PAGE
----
Lastly, I love the fact that MMA is both a team sport and an individual sport. We train as a team, prepare each other for fights, and push each other to our limits but when fight time comes, it is all on you win or lose.

BTR: What’s one of the biggest challenges you’ve had to overcome along the way?

PM: While it may not be traditionally seen as a “challenge,” I had a very difficult time keeping training consistent when I started law school. The workload from classes made it really hard to make practices and continue training full-time. I have since gotten acclimated to the situation but at first it was very frustrating being out of the gym and I was questioning my ability to keep competing.

As far as MMA-related challenges, it has definitely been opponents pulling out of fights last minute. I generally spend at least eight weeks leading up to a fight cutting 45 or more pounds to make my fight weight of 170. I have had multiple experiences where an opponent has backed out of our fight less than a week before.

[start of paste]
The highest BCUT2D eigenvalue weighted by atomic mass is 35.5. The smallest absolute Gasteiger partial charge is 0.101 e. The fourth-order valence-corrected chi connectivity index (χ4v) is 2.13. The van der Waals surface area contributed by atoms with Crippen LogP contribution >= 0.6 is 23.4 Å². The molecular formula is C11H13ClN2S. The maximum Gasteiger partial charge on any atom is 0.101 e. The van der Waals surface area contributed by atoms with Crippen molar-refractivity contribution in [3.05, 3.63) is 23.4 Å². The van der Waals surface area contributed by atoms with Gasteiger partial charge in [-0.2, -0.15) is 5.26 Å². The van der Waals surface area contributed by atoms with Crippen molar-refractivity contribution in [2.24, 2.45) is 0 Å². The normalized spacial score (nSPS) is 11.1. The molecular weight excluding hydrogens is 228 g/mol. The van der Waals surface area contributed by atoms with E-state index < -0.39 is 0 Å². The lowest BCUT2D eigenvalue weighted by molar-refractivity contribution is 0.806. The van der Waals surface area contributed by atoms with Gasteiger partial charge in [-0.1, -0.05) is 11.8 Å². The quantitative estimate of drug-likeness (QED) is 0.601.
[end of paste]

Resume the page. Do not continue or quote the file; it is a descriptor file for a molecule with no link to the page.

Peter McGraw mid-fight. Photo courtesy of Peter McGraw.

BTR: What did it take to get into shape for it? How do you continue to work out and stay fit?

PM: We usually do what is called “fight camp” leading up to a fight. They typically range from 8-10 weeks and focus specifically on preparing you for competition. For the majority of the time, we ramp up intensity of our training, spar harder than normal, and our coach pushes our cardio to its limits.

Aside from sparring and technique drilling, we’ll usually do a lot of exercises using weights, or even our teammates, to activate the muscles we will need once the fight rolls around. We also do workouts to increase out VO2 max and make our lungs more efficient…

The last week, we focus more on tying up loose ends, working technique, game planning, and cutting the last of our weight. When outside of fight camp, I just continue regular training at least six times a week. While it doesn’t keep me in fight shape, it still serves as a great workout and improves my ability as a fighter.

BTR: What is an example of a workout routine or two for readers to try for themselves?